Canon Jeffrey John was favourite to be Bishop of Llandaff but was subject to ‘a number of homophobic remarks’ during the appointment process before being eventually rejected by bishops, he said.
In an unusual move, Dr John, who is currently Dean of St Albans Cathedral, wrote an open letter to the senior Bishop of Swansea and Brecon, John Davies, complaining at his treatment which he said was a ‘clear and ludicrous breach of process’.
Source: Christian Today
There is a fundamental, usually overlooked point in discussions about church teaching: “teaching” is not “law”.
March 19 marks the one-year anniversary of the publication of “Amoris Laetitia,” the apostolic exhortation promulgated by Pope Francis after the close of the latest session of the Synod of Bishops. For some, this anniversary is celebratory, a reminder of the synod’s prayerful study of the mission and vocation of the family. For others, it calls attention to what they see as the document’s dangerous ambiguities, particularly as they pertain to the pastoral care of Catholics who are divorced and civilly remarried.
For all Catholics, however, the anniversary and, specifically, the disparate reactions “Amoris Laetitia” continues to produce within the church—including among those with responsibility for the church’s governance—pose an important question: How free are Catholics to disagree with a teaching of the church? Some go further and use a more technical, and at that, a more provocative term: Is dissent permitted in the church?
Source: America Magazine
LOL what a terrible title.
Okay, so I did a couple speaking engagements last week, including one at the Catholic University of America (go whatever their mascot is! Doves?). At CUA I got a couple questions which I didn’t think I answered well, and which are general enough that I think it makes sense to say something about them on the blog.
One guy connected my general support for Pope Francis’s call for the Church to apologize to gay people with something I said in this Atlantic piece: “I even loved [the Church’s] tabloid, gutter-punching side, the way Catholics tend to mix ourselves up in politics and art and pop culture. (I love that side a little less now, but it’s necessary.)” So he basically asked, Is there anything in the Church’s political participation around gay rights that you think should be repented and apologized for?
Source: Eve Tushnet, at Patheos
SIX of the seven diocesan synods of the Scottish Episcopal Church have voted in favour of a proposal to amend canon law to allow clerics to conduct marriages for same-sex couples in church, it was confirmed this week. Only the diocesan synod of Aberdeen & Orkney voted against the change.
A first reading of the motion to remove from Canon 31 the doctrinal statement that marriage is to be understood as a union “of one man and one woman” was passed by the Church’s General Synod, last …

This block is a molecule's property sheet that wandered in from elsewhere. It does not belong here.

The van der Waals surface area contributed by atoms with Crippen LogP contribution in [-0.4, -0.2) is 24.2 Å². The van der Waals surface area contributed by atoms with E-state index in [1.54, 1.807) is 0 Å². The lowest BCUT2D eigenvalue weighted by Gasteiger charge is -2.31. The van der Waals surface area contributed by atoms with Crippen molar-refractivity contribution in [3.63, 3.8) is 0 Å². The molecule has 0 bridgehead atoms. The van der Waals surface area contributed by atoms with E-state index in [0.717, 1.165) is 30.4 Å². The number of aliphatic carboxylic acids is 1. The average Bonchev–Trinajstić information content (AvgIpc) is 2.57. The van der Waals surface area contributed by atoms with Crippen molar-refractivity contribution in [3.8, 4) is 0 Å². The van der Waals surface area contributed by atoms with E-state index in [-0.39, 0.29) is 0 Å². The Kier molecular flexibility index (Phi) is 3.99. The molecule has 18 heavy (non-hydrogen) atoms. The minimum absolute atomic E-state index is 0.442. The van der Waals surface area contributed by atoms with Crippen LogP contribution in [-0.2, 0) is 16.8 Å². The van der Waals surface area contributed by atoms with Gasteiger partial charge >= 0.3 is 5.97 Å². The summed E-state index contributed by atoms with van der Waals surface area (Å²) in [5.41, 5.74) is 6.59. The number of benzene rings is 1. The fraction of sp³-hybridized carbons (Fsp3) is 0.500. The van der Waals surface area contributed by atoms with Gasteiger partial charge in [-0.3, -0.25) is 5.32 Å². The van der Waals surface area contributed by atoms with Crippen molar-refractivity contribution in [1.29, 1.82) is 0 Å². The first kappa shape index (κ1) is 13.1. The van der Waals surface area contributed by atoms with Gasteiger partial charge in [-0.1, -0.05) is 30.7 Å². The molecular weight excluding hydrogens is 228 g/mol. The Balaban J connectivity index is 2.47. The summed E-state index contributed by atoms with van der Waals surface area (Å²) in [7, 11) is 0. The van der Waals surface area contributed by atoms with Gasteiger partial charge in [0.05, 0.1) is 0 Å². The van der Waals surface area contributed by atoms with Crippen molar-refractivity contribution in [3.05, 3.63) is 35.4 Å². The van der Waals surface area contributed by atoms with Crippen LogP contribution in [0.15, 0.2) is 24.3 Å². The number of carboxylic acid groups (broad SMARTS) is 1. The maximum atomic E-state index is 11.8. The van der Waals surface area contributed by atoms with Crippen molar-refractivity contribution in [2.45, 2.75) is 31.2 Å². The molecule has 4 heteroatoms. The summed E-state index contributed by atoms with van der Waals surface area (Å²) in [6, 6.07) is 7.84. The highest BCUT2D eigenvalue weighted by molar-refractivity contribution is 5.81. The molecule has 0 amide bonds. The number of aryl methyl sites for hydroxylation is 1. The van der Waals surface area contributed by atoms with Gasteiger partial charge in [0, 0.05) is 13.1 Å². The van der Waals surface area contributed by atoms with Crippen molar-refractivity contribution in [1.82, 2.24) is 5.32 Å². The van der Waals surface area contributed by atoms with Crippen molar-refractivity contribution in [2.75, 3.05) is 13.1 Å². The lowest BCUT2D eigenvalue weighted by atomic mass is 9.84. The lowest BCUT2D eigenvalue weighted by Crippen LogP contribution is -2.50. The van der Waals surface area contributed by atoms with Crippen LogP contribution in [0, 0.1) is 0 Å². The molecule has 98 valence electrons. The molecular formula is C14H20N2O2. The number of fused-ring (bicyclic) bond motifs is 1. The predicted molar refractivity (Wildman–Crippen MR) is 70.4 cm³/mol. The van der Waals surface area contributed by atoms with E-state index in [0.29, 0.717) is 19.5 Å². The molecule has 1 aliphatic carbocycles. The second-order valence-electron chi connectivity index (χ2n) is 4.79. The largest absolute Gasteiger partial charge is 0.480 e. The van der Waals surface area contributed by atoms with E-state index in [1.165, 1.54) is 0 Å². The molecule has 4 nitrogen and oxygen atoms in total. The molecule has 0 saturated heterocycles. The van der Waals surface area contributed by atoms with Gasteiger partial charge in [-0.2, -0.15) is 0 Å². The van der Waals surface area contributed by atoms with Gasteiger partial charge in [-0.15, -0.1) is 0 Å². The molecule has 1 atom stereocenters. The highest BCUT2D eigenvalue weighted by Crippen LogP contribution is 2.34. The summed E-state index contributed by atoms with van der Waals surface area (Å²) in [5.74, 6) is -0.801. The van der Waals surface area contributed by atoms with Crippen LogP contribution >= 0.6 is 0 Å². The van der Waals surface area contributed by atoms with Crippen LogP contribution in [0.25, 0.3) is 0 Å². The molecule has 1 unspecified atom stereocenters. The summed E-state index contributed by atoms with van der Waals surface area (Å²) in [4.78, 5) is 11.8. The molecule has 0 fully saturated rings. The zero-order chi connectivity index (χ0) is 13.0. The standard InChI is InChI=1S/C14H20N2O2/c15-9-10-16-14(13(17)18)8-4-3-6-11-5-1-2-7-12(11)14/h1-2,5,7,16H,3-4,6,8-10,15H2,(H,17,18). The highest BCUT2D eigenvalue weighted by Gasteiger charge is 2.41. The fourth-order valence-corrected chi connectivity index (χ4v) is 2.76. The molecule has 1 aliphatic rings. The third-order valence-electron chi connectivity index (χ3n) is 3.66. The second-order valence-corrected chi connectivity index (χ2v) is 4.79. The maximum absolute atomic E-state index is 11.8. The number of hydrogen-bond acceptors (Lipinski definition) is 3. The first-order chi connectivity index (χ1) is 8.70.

Source: Church Times
Today is the fourth anniversary of Pope Francis’ election, a moment for taking stock of what he has accomplished, is doing, and hopes to achieve in his remaining years. Francis’ record on gender and sexuality issues is mixed, but his larger efforts to help the church more fully receive Vatican II and to reform the Curia may be better places for LGBT Catholics and their allies to focus.
Joshua J. McElwee, the National Catholic Reporter’s correspondent in Rome, reported on what he sees as five of the pope’s great achievements. To progressives who are critical of the pontiff, McElwee said Francis’ record is “revolutionary” and should be celebrated. Whether one agrees with that assessment or not, McElwee’s points are worth highlighting with an eye on LGBT issues:
Source: – Bondings 2.0
The new leader of the global Jesuit order has said the Catholic church should recognize that women are still not allowed to have a full participatory role in the church’s structures.
Jesuit Fr. Arturo Sosa Abascal, a Venezuelan who was elected the superior general of the Society of Jesus in October, said March 8 that while Pope Francis has acknowledged that women play a “fundamental role” in passing on the faith they are not yet fully included in church governance.
“Pope Francis has been quite outspoken about women making decisions and holding responsibility in the church,” said Sosa, speaking at the annual Voices of Faith event for International Women’s Day at the Vatican’s Casina Pio IV.
“He has also created a study commission on the women’s diaconate to explore the history and role of women in this church structure,” Sosa continued. “But if we are honest, we acknowledge that the fullness of women’s participation in the church has not yet arrived.”
Source: National Catholic Reporter
There will be no Academy Award for young filmmaker Stephen Cone’s considerable achievement: Best Movie Depiction of the Evangelical Subculture Without Lampooning It. Cone’s small, heartfelt film, “The Wise Kids” (available on Netflix and iTunes), gives conservative Christians a largely sympathetic but sharp-eyed treatment. Evangelical Christians will find the music familiar. Also, the propensity to end discussions with: “I’ll send you the verse.” And the tendency of evangelical youth to end public prayers: “In Your awesome, holy, amazing, awesome, awesome name we pray.”
But the movie is important because it depicts a traditional religious community in the midst of a moral earthquake. The film’s protagonist (Tim) is a gay, Christian high school senior and not particularly anguished about the whole thing. In part, this reflects Cone’s own experience as the gay son of a Southern Baptist preacher in South Carolina, which was considerably less traumatic than you might imagine. “At the age of 12,” Cone told me, “I wanted to see ‘Philadelphia’ [a groundbreaking movie about a gay man with AIDS], and my dad took me. Afterward, there were no lessons offered, no discussion of immorality. He just let it be.”